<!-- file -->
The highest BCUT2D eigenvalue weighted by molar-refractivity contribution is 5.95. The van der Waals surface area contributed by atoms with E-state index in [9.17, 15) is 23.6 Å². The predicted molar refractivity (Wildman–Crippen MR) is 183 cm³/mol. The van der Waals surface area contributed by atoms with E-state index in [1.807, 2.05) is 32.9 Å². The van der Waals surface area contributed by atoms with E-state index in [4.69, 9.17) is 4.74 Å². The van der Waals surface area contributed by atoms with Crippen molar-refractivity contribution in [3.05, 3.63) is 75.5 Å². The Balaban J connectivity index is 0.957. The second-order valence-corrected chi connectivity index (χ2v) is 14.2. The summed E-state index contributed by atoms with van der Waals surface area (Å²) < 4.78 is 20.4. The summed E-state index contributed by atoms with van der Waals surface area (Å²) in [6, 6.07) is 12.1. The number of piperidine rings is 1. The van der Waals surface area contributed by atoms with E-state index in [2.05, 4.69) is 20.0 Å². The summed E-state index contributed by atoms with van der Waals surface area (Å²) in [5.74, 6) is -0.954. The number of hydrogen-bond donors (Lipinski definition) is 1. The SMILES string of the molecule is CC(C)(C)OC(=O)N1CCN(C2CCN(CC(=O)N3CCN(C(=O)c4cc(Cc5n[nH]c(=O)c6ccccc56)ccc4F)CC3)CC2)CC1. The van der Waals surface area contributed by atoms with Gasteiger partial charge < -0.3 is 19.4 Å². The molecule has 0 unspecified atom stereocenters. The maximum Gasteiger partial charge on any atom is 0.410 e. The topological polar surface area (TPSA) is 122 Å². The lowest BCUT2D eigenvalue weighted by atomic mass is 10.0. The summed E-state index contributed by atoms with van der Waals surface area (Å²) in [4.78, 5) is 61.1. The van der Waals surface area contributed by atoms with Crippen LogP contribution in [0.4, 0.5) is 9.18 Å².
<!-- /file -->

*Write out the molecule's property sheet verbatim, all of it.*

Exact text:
The highest BCUT2D eigenvalue weighted by molar-refractivity contribution is 5.95. The van der Waals surface area contributed by atoms with E-state index in [9.17, 15) is 23.6 Å². The predicted molar refractivity (Wildman–Crippen MR) is 183 cm³/mol. The van der Waals surface area contributed by atoms with E-state index in [1.807, 2.05) is 32.9 Å². The van der Waals surface area contributed by atoms with E-state index in [4.69, 9.17) is 4.74 Å². The van der Waals surface area contributed by atoms with Crippen molar-refractivity contribution in [3.05, 3.63) is 75.5 Å². The Balaban J connectivity index is 0.957. The second-order valence-corrected chi connectivity index (χ2v) is 14.2. The summed E-state index contributed by atoms with van der Waals surface area (Å²) < 4.78 is 20.4. The summed E-state index contributed by atoms with van der Waals surface area (Å²) in [6, 6.07) is 12.1. The number of piperidine rings is 1. The van der Waals surface area contributed by atoms with E-state index in [2.05, 4.69) is 20.0 Å². The summed E-state index contributed by atoms with van der Waals surface area (Å²) in [5.74, 6) is -0.954. The number of hydrogen-bond donors (Lipinski definition) is 1. The SMILES string of the molecule is CC(C)(C)OC(=O)N1CCN(C2CCN(CC(=O)N3CCN(C(=O)c4cc(Cc5n[nH]c(=O)c6ccccc56)ccc4F)CC3)CC2)CC1. The van der Waals surface area contributed by atoms with Gasteiger partial charge < -0.3 is 19.4 Å². The molecule has 0 unspecified atom stereocenters. The maximum Gasteiger partial charge on any atom is 0.410 e. The topological polar surface area (TPSA) is 122 Å². The lowest BCUT2D eigenvalue weighted by atomic mass is 10.0. The summed E-state index contributed by atoms with van der Waals surface area (Å²) in [4.78, 5) is 61.1. The van der Waals surface area contributed by atoms with Crippen LogP contribution in [0.4, 0.5) is 9.18 Å².